c. Base and Subbase Materials. Suitable materials for base and subbase are
frequently available on Government-owned land. Determine the cost of process-
ing available materials against the cost of commercial sources.
Section 3. TRAFFIC ANALYSIS
1. TRAFFIC SURVEYS. Traffic surveys should be conducted to determine the
number and weight of the vehicles anticipated to use the pavement in question.
The prediction of traffic intensity should include the present volumes modi-
fied by an appropriate factor for growth. Rely on local practice or the prac-
tice of the state highway department for specific procedures for conducting
in Military Traffic Management Command Pamphlet No. 55-8, "Traffic Engineering
Study Reference." When designing new roads and streets, consider traffic
requirements for a 20-year design period.
a. Average Daily Traffic. Determine the average daily traffic (ADT) from
available records or vehicle counts for the road under consideration or for an
existing roadway of similar traffic conditions. Where data is not available, a
detailed traffic study may be required.
b. Traffic Weight. The percentage of trucks (T) in a traffic stream should
be determined by traffic counts or current records. A tabulation of the number
of axles observed within certain load groups should be made using the Federal
Highway Administration loadometer tables.
c. Equivalent 18 Kip Repetitions. The basic method of measuring the effects
of mixed traffic on highway pavements is with the use of equivalent 18 kip
single-axle loads (EAL). The concept of the equivalent axle load was developed
from the AASHTO Road Test. A detailed discussion on the development of the
load equivalency factors is contained in AASHO Interim Guide for Design of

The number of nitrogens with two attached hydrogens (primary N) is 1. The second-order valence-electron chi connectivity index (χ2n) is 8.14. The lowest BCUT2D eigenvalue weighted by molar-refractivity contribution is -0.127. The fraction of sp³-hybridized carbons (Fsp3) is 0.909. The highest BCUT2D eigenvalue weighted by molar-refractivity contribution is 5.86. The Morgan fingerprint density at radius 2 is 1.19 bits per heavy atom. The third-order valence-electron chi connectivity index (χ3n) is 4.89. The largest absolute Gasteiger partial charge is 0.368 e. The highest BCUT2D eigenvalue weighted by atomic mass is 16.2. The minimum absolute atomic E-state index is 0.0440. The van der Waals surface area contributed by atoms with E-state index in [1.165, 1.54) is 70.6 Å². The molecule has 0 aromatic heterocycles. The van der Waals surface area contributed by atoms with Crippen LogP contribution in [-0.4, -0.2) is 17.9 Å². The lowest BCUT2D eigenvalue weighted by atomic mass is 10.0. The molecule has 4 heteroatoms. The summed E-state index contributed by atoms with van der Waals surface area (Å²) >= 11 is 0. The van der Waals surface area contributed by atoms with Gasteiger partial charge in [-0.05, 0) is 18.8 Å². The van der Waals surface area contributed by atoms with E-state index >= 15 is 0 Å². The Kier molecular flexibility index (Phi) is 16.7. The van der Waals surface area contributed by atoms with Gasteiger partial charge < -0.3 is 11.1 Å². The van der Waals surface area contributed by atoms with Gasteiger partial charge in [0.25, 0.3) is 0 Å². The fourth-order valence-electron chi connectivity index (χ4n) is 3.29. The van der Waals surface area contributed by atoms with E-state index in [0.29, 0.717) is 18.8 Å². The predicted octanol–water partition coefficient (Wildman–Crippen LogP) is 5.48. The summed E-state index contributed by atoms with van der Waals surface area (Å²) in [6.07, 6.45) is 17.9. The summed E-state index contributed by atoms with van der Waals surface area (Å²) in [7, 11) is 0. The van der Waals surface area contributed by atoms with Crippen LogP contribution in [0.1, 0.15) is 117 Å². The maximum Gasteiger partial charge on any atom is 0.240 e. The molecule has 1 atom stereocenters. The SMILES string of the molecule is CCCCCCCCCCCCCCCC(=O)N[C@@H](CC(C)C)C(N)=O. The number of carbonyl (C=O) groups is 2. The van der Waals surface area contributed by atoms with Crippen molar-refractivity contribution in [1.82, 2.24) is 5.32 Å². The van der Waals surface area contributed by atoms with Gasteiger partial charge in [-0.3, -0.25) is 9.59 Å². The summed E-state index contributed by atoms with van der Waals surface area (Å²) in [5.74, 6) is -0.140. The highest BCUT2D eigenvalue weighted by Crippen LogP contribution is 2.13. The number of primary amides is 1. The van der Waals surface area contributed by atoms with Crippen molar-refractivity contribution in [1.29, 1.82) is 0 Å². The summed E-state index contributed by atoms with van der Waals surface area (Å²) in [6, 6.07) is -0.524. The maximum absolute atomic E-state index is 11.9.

Pavement Structures--1972. Load equivalency factors for single and tandem
axle loads are given by Figure 4. For an example of their use see Table 4.
d. Traffic Distribution. Assign 50 percent of the total two-way traffic to
each direction. For two-lane roads 100 percent of the unidirectional traffic
is assigned to the design lane. For four-lane roads 90 percent of the unidir-
ectional traffic should be assigned to the outside lane.
2. DESIGN INDEX. A design index (DI) is used in the flexible pavement thick-
ness design procedures to account for the effects of traffic intensity and
a. Vehicle Groups. Where detailed traffic survey and axle load data are not
available, spot counts or estimates can be made to ascertain the general
characteristics and volume of traffic. As an aid to determining a DI, vehicles
should be grouped according to the following categories:
(2) Group 2: Two-axle trucks.
(3) Group 3: Trucks having three or more axles.
b. Selection of Design Index. From detailed traffic surveys or general
vehicle groups given above, select the DI from Table 5.
Where significant volumes of tracked vehicles and forklifts are indicated, a
higher DI may be required for thickness design. Procedures for considering
these exceptional vehicles are contained in Flexible Pavements for Roads,
Streets, Walks, and Open Storage Areas, DA TM5-822-5.
 The American Association of State Highway Officials, AASHO, was renamed
American Association of State Highway and Transportation Officials in 1973.